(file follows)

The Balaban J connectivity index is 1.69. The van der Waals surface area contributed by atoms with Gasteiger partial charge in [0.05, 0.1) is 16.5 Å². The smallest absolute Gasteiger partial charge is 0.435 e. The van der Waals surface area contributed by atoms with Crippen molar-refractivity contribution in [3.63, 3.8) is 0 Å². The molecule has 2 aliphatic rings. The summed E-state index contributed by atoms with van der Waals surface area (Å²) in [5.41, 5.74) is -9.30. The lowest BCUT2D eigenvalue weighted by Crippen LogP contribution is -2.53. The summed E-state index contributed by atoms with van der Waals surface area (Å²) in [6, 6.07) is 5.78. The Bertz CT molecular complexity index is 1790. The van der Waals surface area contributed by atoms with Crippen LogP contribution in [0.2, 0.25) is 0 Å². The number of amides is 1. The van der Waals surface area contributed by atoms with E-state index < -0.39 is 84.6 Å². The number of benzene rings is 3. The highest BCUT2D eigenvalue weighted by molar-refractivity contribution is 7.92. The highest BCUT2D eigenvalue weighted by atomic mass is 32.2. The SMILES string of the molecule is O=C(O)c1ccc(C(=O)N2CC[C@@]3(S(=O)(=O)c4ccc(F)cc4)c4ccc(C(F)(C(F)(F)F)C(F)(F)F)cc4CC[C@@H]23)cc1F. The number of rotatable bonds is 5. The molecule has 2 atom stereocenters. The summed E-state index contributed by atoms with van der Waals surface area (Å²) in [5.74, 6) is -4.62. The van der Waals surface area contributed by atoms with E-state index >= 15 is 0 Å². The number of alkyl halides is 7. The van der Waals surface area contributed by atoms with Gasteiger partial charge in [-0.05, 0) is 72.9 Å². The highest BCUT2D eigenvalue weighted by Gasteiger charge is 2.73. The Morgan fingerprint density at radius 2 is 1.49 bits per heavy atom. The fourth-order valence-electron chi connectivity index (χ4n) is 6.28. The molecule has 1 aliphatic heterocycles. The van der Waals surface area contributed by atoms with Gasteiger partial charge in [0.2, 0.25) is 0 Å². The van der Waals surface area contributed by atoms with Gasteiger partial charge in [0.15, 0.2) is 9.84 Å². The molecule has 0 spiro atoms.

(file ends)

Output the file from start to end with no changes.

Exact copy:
The Balaban J connectivity index is 1.69. The van der Waals surface area contributed by atoms with Gasteiger partial charge in [0.05, 0.1) is 16.5 Å². The smallest absolute Gasteiger partial charge is 0.435 e. The van der Waals surface area contributed by atoms with Crippen molar-refractivity contribution in [3.63, 3.8) is 0 Å². The molecule has 2 aliphatic rings. The summed E-state index contributed by atoms with van der Waals surface area (Å²) in [5.41, 5.74) is -9.30. The lowest BCUT2D eigenvalue weighted by Crippen LogP contribution is -2.53. The summed E-state index contributed by atoms with van der Waals surface area (Å²) in [6, 6.07) is 5.78. The Bertz CT molecular complexity index is 1790. The van der Waals surface area contributed by atoms with Crippen LogP contribution in [0.2, 0.25) is 0 Å². The number of amides is 1. The van der Waals surface area contributed by atoms with E-state index < -0.39 is 84.6 Å². The number of benzene rings is 3. The highest BCUT2D eigenvalue weighted by molar-refractivity contribution is 7.92. The highest BCUT2D eigenvalue weighted by atomic mass is 32.2. The SMILES string of the molecule is O=C(O)c1ccc(C(=O)N2CC[C@@]3(S(=O)(=O)c4ccc(F)cc4)c4ccc(C(F)(C(F)(F)F)C(F)(F)F)cc4CC[C@@H]23)cc1F. The number of rotatable bonds is 5. The molecule has 2 atom stereocenters. The summed E-state index contributed by atoms with van der Waals surface area (Å²) in [5.74, 6) is -4.62. The van der Waals surface area contributed by atoms with E-state index >= 15 is 0 Å². The number of alkyl halides is 7. The van der Waals surface area contributed by atoms with Gasteiger partial charge in [-0.05, 0) is 72.9 Å². The highest BCUT2D eigenvalue weighted by Gasteiger charge is 2.73. The Morgan fingerprint density at radius 2 is 1.49 bits per heavy atom. The fourth-order valence-electron chi connectivity index (χ4n) is 6.28. The molecule has 1 aliphatic heterocycles. The van der Waals surface area contributed by atoms with Gasteiger partial charge in [0.2, 0.25) is 0 Å². The van der Waals surface area contributed by atoms with Gasteiger partial charge in [0.15, 0.2) is 9.84 Å². The molecule has 0 spiro atoms.